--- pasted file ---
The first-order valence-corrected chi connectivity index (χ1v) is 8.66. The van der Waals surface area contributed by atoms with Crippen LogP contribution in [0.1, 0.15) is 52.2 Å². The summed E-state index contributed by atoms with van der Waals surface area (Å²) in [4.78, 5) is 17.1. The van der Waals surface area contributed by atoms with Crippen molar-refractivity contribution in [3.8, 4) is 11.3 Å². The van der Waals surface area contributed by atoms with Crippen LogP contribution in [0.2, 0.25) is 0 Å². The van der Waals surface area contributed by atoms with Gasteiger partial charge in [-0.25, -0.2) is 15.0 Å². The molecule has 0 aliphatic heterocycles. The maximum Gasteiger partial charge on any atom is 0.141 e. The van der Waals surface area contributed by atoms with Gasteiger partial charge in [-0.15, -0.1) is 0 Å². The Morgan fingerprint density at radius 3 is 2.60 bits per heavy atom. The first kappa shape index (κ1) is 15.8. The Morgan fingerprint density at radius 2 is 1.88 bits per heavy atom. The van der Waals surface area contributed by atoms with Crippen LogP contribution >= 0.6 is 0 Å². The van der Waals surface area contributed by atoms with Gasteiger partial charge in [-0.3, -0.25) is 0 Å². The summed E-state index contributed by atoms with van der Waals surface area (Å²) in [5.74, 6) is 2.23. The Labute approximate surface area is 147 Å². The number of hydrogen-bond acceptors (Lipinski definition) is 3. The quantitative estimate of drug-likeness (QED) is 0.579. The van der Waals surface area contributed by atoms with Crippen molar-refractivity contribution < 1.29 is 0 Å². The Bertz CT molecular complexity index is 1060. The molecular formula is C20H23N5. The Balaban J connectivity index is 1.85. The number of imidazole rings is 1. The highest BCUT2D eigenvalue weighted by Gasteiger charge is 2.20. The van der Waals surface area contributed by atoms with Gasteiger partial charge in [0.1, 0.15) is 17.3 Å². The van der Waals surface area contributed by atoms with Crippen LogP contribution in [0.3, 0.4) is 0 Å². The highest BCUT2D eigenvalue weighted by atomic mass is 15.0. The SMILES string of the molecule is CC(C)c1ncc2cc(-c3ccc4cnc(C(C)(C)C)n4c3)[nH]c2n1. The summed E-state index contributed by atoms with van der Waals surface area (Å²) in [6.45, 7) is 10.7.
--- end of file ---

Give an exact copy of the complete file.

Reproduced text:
The first-order valence-corrected chi connectivity index (χ1v) is 8.66. The van der Waals surface area contributed by atoms with Crippen LogP contribution in [0.1, 0.15) is 52.2 Å². The summed E-state index contributed by atoms with van der Waals surface area (Å²) in [4.78, 5) is 17.1. The van der Waals surface area contributed by atoms with Crippen molar-refractivity contribution in [3.8, 4) is 11.3 Å². The van der Waals surface area contributed by atoms with Crippen LogP contribution in [0.2, 0.25) is 0 Å². The van der Waals surface area contributed by atoms with Gasteiger partial charge in [-0.25, -0.2) is 15.0 Å². The molecule has 0 aliphatic heterocycles. The maximum Gasteiger partial charge on any atom is 0.141 e. The van der Waals surface area contributed by atoms with Gasteiger partial charge in [-0.15, -0.1) is 0 Å². The Morgan fingerprint density at radius 3 is 2.60 bits per heavy atom. The first kappa shape index (κ1) is 15.8. The Morgan fingerprint density at radius 2 is 1.88 bits per heavy atom. The van der Waals surface area contributed by atoms with Crippen LogP contribution >= 0.6 is 0 Å². The van der Waals surface area contributed by atoms with Gasteiger partial charge in [-0.3, -0.25) is 0 Å². The summed E-state index contributed by atoms with van der Waals surface area (Å²) in [5.74, 6) is 2.23. The Labute approximate surface area is 147 Å². The number of hydrogen-bond acceptors (Lipinski definition) is 3. The quantitative estimate of drug-likeness (QED) is 0.579. The van der Waals surface area contributed by atoms with Crippen molar-refractivity contribution < 1.29 is 0 Å². The Bertz CT molecular complexity index is 1060. The molecular formula is C20H23N5. The Balaban J connectivity index is 1.85. The number of imidazole rings is 1. The highest BCUT2D eigenvalue weighted by Gasteiger charge is 2.20. The van der Waals surface area contributed by atoms with Gasteiger partial charge in [0.1, 0.15) is 17.3 Å². The van der Waals surface area contributed by atoms with Crippen LogP contribution in [0.3, 0.4) is 0 Å². The highest BCUT2D eigenvalue weighted by atomic mass is 15.0. The SMILES string of the molecule is CC(C)c1ncc2cc(-c3ccc4cnc(C(C)(C)C)n4c3)[nH]c2n1. The summed E-state index contributed by atoms with van der Waals surface area (Å²) in [6.45, 7) is 10.7.